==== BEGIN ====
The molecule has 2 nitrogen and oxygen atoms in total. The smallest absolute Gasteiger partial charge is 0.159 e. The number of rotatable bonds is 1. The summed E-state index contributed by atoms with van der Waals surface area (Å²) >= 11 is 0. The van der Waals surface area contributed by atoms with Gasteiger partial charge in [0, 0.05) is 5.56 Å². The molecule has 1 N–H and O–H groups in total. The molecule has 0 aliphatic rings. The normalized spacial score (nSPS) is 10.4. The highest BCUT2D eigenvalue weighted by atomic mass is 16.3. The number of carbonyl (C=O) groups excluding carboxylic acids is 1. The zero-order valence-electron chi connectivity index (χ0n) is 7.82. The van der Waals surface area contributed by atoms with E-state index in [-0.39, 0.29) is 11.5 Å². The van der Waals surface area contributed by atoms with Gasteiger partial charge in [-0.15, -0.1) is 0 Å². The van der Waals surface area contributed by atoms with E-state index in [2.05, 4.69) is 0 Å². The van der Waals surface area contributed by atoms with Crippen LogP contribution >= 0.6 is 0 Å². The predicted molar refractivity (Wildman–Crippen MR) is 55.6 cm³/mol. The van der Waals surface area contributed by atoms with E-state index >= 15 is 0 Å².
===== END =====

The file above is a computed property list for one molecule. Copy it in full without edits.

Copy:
The molecule has 2 nitrogen and oxygen atoms in total. The smallest absolute Gasteiger partial charge is 0.159 e. The number of rotatable bonds is 1. The summed E-state index contributed by atoms with van der Waals surface area (Å²) >= 11 is 0. The van der Waals surface area contributed by atoms with Gasteiger partial charge in [0, 0.05) is 5.56 Å². The molecule has 1 N–H and O–H groups in total. The molecule has 0 aliphatic rings. The normalized spacial score (nSPS) is 10.4. The highest BCUT2D eigenvalue weighted by atomic mass is 16.3. The number of carbonyl (C=O) groups excluding carboxylic acids is 1. The zero-order valence-electron chi connectivity index (χ0n) is 7.82. The van der Waals surface area contributed by atoms with E-state index in [-0.39, 0.29) is 11.5 Å². The van der Waals surface area contributed by atoms with Gasteiger partial charge in [-0.15, -0.1) is 0 Å². The van der Waals surface area contributed by atoms with E-state index in [2.05, 4.69) is 0 Å². The van der Waals surface area contributed by atoms with Crippen LogP contribution >= 0.6 is 0 Å². The predicted molar refractivity (Wildman–Crippen MR) is 55.6 cm³/mol. The van der Waals surface area contributed by atoms with E-state index >= 15 is 0 Å².